Irf6 homeostasis is required for neurulation through a direct interaction with Tfap2a. Y. A. Kousa1, H. Zhu2, A. Kinoshita3, W. D. Fakhouri4, M. Dunnwald5, R. R. Roushangar1, T. J. Williams6, B. A. Amendt7, Y. Chai8, R. H. Finnell2, B. C. Schutte9 1) Biochemistry and Molecular Biology, Michigan State University, East Lansing, MI; 2) Dell Pediatric Research Institute, Department of Nutritional Sciences, University of Texas at Austin, 78723 Austin, Texas, USA; 3) Department of Human Genetics, Nagasaki University, Nagasaki, Japan; 4) Department of Diagnostic & Biomedical Sciences, School of Dentistry, University of Texas at Houston, 77054 Houston, Texas, USA; 5) Department of Pediatrics and Interdisciplinary Program in Genetics and Molecular and Cellular Biology, University of Iowa, 52242 Iowa City, Iowa, USA; 6) Department of Craniofacial Biology, University of Colorado Denver at Anschutz Medical Campus, 80045 Aurora, Colorado, USA; 7) Department of Anatomy and Cell Biology, University of Iowa, 52242 Iowa City, Iowa, USA; 8) 8Center for Craniofacial Molecular Biology, Ostrow School of Dentistry, University of Southern California, 90033, Los Angeles, California, USA Irvine, California, USA; 9) Department of Microbiology and Molecular Genetics, Michigan State University, 48824 East Lansing, Michigan, USA.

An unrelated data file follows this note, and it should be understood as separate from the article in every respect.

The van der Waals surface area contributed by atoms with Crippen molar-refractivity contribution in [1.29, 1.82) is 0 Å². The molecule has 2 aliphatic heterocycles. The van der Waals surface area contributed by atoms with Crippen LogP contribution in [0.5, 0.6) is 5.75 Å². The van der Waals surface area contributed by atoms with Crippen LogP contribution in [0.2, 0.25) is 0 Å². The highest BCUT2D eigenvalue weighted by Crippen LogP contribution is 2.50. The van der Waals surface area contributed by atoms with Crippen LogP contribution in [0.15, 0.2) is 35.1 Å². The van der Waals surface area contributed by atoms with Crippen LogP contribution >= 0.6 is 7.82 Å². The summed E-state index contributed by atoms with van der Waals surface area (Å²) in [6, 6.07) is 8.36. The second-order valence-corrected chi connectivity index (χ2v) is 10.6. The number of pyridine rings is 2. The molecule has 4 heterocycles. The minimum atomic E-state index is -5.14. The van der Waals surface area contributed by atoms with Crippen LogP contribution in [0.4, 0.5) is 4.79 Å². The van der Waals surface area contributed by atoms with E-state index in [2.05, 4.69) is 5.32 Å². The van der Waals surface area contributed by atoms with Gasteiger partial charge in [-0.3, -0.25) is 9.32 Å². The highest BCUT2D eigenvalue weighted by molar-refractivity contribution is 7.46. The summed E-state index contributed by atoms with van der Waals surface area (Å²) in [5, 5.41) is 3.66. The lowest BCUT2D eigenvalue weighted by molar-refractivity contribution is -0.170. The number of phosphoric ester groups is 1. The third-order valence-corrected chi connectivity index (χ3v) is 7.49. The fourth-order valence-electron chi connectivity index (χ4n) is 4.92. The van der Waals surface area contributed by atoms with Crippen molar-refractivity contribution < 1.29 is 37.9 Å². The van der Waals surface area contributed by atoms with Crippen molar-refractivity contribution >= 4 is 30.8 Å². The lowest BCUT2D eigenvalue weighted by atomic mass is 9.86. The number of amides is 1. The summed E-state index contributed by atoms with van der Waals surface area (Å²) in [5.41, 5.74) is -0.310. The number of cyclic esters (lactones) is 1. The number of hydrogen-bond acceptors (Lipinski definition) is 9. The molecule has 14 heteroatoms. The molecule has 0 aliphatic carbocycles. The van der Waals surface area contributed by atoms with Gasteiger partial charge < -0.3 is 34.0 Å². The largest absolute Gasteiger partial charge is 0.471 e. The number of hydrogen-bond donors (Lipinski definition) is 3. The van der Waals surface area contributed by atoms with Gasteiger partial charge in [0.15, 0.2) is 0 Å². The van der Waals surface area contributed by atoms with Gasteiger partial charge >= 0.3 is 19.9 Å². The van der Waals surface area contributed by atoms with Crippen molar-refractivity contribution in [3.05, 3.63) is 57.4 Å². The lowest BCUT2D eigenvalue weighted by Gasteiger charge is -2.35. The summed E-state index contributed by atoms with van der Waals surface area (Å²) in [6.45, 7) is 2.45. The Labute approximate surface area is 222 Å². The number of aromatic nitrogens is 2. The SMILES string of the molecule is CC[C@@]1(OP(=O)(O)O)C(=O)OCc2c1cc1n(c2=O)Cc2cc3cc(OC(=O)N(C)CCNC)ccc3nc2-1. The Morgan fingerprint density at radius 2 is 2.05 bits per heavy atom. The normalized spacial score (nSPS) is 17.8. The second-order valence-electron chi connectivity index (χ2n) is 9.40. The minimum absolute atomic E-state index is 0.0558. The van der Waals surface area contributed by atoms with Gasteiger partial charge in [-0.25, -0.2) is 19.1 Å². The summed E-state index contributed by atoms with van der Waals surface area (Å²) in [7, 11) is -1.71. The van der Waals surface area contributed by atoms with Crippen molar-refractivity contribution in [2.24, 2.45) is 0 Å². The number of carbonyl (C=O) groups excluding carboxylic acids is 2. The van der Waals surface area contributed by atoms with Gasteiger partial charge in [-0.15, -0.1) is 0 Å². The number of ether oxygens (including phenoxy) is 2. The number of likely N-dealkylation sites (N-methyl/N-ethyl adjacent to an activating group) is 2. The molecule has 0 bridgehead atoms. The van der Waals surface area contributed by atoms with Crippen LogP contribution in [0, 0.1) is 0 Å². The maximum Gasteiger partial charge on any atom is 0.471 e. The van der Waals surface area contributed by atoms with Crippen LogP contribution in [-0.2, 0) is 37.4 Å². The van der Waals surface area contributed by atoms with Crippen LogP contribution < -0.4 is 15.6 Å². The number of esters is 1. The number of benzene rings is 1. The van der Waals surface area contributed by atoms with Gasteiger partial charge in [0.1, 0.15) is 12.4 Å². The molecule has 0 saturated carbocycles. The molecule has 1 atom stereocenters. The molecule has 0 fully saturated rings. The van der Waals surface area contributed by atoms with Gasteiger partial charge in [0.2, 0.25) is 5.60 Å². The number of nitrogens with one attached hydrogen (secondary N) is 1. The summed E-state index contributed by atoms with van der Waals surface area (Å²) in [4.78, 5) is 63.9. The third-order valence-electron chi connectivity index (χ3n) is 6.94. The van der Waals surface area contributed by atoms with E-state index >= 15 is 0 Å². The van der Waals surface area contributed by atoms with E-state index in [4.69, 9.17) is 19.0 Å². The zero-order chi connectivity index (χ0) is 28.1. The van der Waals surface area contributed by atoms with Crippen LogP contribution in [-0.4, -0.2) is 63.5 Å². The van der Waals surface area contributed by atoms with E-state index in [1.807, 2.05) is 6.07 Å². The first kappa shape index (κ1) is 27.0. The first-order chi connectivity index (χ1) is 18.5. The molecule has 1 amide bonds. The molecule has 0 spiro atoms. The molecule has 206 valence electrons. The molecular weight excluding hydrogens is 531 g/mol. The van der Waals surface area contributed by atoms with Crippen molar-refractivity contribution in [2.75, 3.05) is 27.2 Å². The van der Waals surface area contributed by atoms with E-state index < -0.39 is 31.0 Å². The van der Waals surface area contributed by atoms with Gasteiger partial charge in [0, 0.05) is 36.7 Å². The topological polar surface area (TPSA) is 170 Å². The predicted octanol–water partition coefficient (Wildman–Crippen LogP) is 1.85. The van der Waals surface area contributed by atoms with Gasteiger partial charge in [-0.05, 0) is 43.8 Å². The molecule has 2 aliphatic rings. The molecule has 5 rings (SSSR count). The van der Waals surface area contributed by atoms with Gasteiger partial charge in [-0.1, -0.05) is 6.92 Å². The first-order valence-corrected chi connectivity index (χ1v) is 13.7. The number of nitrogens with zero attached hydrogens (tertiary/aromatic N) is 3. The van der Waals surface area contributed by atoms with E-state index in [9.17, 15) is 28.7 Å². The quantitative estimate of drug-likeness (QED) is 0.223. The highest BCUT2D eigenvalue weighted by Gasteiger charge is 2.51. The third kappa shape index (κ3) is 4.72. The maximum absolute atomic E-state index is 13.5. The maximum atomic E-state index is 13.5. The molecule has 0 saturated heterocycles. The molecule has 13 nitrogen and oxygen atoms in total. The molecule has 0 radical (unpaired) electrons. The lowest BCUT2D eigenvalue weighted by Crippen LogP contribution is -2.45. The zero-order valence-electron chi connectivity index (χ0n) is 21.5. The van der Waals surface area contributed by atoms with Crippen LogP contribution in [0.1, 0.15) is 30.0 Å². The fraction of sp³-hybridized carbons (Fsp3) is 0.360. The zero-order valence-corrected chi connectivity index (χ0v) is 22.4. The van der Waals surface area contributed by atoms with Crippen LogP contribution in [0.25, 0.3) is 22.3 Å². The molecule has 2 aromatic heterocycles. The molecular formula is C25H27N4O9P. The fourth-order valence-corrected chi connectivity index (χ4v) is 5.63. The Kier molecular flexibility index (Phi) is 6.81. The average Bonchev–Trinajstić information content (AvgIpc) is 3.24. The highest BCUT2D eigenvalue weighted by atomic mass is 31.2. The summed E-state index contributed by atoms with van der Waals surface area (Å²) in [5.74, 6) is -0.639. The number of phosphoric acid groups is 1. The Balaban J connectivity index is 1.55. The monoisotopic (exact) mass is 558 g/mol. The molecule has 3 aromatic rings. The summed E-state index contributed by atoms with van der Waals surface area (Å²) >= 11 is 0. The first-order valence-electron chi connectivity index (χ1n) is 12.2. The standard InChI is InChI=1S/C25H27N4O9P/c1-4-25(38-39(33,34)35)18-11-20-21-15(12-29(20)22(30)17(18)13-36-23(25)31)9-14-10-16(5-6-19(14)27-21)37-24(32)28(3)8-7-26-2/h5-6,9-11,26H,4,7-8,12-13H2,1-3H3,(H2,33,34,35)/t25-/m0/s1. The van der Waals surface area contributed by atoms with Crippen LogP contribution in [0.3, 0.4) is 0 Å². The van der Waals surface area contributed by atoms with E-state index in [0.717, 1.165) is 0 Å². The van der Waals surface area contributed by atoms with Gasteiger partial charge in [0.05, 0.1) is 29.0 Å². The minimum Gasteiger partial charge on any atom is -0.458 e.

Mutations in Interferon Regulatory Factor 6 (IRF6) cause Van der Woude syndrome (VWS), an autosomal dominant form of cleft lip and palate. A DNA variant (rs642691) in the IRF6 enhancer MCS9.7 is found in 30% of the worlds population and contributes 12% of the risk for nonsyndromic orofacial clefting. In vitro, rs642691 abrogates one of four TFAP2 binding sites within MCS9.7 and increases risk for orofacial clefting. Mutations in TFAP2A cause branchio-oculo-facial syndrome, which typically includes an orofacial cleft. In the mouse, Tfap2a is also required for neurulation. In this work, we dissected the nature of Irf6-Tfap2a interaction. We show that AP-2a is necessary for complete MCS9.7 enhancer activity in the mouse, but that AP-2a was ectopically expressed in Irf6-/- embryos. To determine the mechanism of this interaction, we altered the dosage of these two genes in mutant mice. We showed that 10% of Tfap2a+/- embryos have exencephaly. However, consistent with a negative feedback loop, the Irf6 null allele completely rescues Tfap2a+/- embryos. Furthermore, we observed that 19% of transgenic embryos over-expressing Irf6 have neural tube defects (NTD) that phenocopy Tfap2a heterozygous and knockout embryos. At the molecular level, we found that Irf6 and AP-2a co-localized in non-neural ectoderm of wild type embryos. However, in embryos that over-express Irf6, there was a loss of AP-2a expression in early delaminating neural crest cells. These data suggest that Tfap2a and Irf6 interact through a negative feedback loop. In addition, we found that compound heterozygous embryos for the Irf6 null and hypomorphic alleles have a curly tail, a NTD considered to be analogous to spina bifida in humans. Thus, both over-expression and under-expression of Irf6 can lead to NTD in the mouse. Finally, to assess the role of IRF6 in human neurulation, we sequenced 192 spina bifida patients. We found a nonsynonymous substitution at a highly conserved amino acid in exon 9 of IRF6 (D427Y) that is predicted to be damaging by PolyPhen/SIFT and is not found in control databases. Interestingly, D427Y was previously identified in a patient with VWS. While IRF6 haploinsufficiency has not been associated with spina bifida, our murine studies support the possibility that IRF6 mutations can lead to human NTDs. These results establish a negative feedback loop between Irf6 and Tfap2a and identify a role for Irf6 in neurulation.

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